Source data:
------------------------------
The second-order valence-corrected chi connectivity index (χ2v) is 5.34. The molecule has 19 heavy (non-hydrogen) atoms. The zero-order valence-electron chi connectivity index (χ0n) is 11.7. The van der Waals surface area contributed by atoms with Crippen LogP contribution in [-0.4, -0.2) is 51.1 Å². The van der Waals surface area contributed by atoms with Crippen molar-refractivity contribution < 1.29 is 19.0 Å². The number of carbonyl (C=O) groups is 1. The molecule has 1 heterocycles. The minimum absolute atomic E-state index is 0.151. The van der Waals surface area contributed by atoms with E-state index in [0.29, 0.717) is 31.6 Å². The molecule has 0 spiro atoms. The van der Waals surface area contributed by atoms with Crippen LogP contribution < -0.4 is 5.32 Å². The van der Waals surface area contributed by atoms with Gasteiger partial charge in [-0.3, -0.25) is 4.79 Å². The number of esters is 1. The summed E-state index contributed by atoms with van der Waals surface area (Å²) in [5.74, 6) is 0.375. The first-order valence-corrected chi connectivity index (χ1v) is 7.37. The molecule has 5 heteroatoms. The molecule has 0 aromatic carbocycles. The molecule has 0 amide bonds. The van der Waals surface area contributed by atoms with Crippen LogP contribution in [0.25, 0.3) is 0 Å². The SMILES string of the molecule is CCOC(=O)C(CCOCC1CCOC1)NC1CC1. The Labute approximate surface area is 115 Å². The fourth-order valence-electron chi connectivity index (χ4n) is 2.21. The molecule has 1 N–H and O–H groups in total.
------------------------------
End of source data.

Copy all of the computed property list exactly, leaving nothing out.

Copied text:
The second-order valence-corrected chi connectivity index (χ2v) is 5.34. The molecule has 19 heavy (non-hydrogen) atoms. The zero-order valence-electron chi connectivity index (χ0n) is 11.7. The van der Waals surface area contributed by atoms with Crippen LogP contribution in [-0.4, -0.2) is 51.1 Å². The van der Waals surface area contributed by atoms with Crippen molar-refractivity contribution < 1.29 is 19.0 Å². The number of carbonyl (C=O) groups is 1. The molecule has 1 heterocycles. The minimum absolute atomic E-state index is 0.151. The van der Waals surface area contributed by atoms with E-state index in [0.29, 0.717) is 31.6 Å². The molecule has 0 spiro atoms. The van der Waals surface area contributed by atoms with Crippen LogP contribution < -0.4 is 5.32 Å². The van der Waals surface area contributed by atoms with Gasteiger partial charge in [-0.3, -0.25) is 4.79 Å². The number of esters is 1. The summed E-state index contributed by atoms with van der Waals surface area (Å²) in [5.74, 6) is 0.375. The first-order valence-corrected chi connectivity index (χ1v) is 7.37. The molecule has 5 heteroatoms. The molecule has 0 aromatic carbocycles. The molecule has 0 amide bonds. The van der Waals surface area contributed by atoms with Crippen LogP contribution in [0.25, 0.3) is 0 Å². The SMILES string of the molecule is CCOC(=O)C(CCOCC1CCOC1)NC1CC1. The Labute approximate surface area is 115 Å². The fourth-order valence-electron chi connectivity index (χ4n) is 2.21. The molecule has 1 N–H and O–H groups in total.